"Hard-Liners" and "Pragmatists" in Saudi Arabia Disagree About Iran
    By Georges Malbrunot
    Le Figaro


    By receiving President Mahmoud Ahmadinejad on Saturday, King Abdullah
displayed his willingness to have a dialogue with Iran, but all around him,
others are preaching a "more aggressive" approach. A sign of divisions? Or
of a desire to keep all cards in hand?

    Guardian of Islam's holy sites and the main oil producer in the world,
Saudi Arabia counts on using its power to bring Iran towards moderation with
respect to the disagreements that oppose the two countries: nuclear power
and the export of Shiism into the Arab world, particularly in Lebanon.
Taking over from the aging Egyptian power, Saudi diplomacy is scoring
points, as the recent inter-Palestinian summit in Mecca that will curb the
drift toward civil war demonstrates. But with respect to the issues that
threaten Middle East stability, the Saudi leadership does not always display
a clear position.

    On Iraq, King Abdullah still rejects involving his country further. But
all around him, there are princes pushing to adopt "a more aggressive
posture." All share more or less the same observation: Iran's influence will
continue, while over time the American presence will diminish. And the
insurrection is not going to yield. Consequently, Riyadh worries about its
neighbor blowing up. But how to counter Tehran? By dialogue, maintains the
monarch, who has sent his nephew Bandar to Tehran several times over the
last few months to talk with National Security Adviser Ali Larijani before
he received Mahmoud Ahmadinejad in Riyadh Saturday. "We know about your
clandestine activities in Iraq; it's time to put an end to them," the Saudis
repeat to Iran, "otherwise, we'll react." How? By helping Sunni groups
confront the "Shiite death squads" that are fanning sectarian hatred. For
having launched this idea last November in the Washington Post, the young
and brilliant researcher, Nawaf Obaid, was dismissed from his post as
adviser to the Saudi Embassy in Washington. At the time, while the debate in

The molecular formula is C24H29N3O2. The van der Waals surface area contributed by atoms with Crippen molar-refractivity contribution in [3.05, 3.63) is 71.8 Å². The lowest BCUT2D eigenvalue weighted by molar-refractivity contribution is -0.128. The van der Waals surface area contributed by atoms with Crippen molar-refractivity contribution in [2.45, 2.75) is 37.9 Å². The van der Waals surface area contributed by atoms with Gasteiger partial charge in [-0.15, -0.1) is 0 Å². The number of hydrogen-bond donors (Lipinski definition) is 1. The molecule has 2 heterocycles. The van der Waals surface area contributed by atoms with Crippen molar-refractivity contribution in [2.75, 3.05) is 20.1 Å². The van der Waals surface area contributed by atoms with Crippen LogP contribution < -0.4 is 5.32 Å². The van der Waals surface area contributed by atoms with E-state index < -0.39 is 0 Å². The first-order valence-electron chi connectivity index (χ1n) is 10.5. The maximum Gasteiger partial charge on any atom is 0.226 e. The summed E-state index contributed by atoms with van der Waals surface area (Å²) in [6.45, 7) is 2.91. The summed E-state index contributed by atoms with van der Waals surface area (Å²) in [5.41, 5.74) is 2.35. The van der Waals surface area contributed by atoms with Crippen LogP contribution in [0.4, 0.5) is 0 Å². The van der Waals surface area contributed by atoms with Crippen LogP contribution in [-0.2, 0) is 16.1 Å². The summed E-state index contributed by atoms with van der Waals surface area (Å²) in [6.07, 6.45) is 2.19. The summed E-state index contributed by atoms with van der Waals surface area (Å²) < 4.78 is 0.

the United States about whether or not to maintain troops in Iraq was
intense, this trial balloon aimed to tell George Bush: "Don't leave Iraq;
we'll suffer the consequences."

    It is likely that Saudis today are privately financing armed Iraqi
groups, but as long as the Americans are in Baghdad, the government cannot
do so. On the other hand, if the country blows apart, everything is
possible. And since that possibility is not so far distant, some officials
push the king to put together a "worst case scenario": one Shiite region in
the south goes for autonomy in Iran's lap; al-Qaeda takes over the Sunnis,
and the civil war becomes an all-out conflagration. In that case, "the Saudi
government would have a hard time convincing the Sunni tribes in the North -
which stretch into Iraq - to not go to the armed defense of their cousins on
the other side of the border," acknowledges a European diplomat in Arabia,
who adds: "The greatest danger to the Saudis is to see certain Iraqi Sunni
tribes at their borders rally to the cause of al-Qaeda," which has been
responsible for numerous attacks in the kingdom.

    Hence the urgency to help these tribes avoid succumbing to the terrorist
sirens, plead those partisans of an "aggressive" approach in Iraq. Others,
on the contrary, promote appeasing gestures to induce the Iranian government
and its Iranian allies to fight against the Shiite militias: to invite Grand
Ayatollah Ali Sistani, the top Iraqi dignitary, to visit the holy places of
Mecca and Medina, or to annul part of the Iraqi debt. But Riyadh will not
agree to these messages as long as Iran has not proven its good faith by
moderating in Iraq, in Lebanon, or on the nuclear issue. "What good is it to
negotiate with Ahmadinejad, when the real power in Tehran is in the hands of
the Guide and the pasdarans," maintain the partisans of a hard-line approach
to their Persian neighbors.

    In Riyadh, the emergence of a "Shiite crescent" raises the fear of a
change in the balance of power in the Arab world. "That Iran should control
Lebanon through Hezbollah is a red line that Arabia cannot accept," thunders
a Saudi official. But on this, as on the nuclear issue, opinions differ
about the best way to respond to Tehran.

    King Abdullah wants dialogue with Iran, while Prince Bandar, to whom a
part of the Iranian issue has been entrusted, follows a more radical line,
close to that of Dick Cheney and the American Neoconservatives, according to
his detractors in Riyadh. Abdullah does not want to give the impression that
a coalition of Arab countries is on the point of supporting an American
military attack against Iran. Hence, certain tensions in relations with
Washington, another apple of discord among Saudi leaders.
All the more so
as, in response to Tehran, Riyadh is developing its military cooperation
with its strategic ally in Asia, Pakistan, accused by George Bush of not
doing enough against al-Qaeda. According to some observers, "the Saudi
atomic bomb is already ready on a shelf in Pakistan." If that were the case,
Riyadh would still lack ballistic missiles, its fuel-oil powered CSS-2
appearing obsolete fifteen years after their acquisition from the Chinese.

    Saudi Arabia wants a balance of power in the Middle East. Against
Tehran, its assets are numerous: a GNP 60% higher than Iran's, its position
as the beacon of a Sunni world that is the broad majority in Islam. The next
government reshuffling, planned for the end of March, between the
hard-liners and the pragmatists will give an indication of the balance of
power at the kingdom's summit.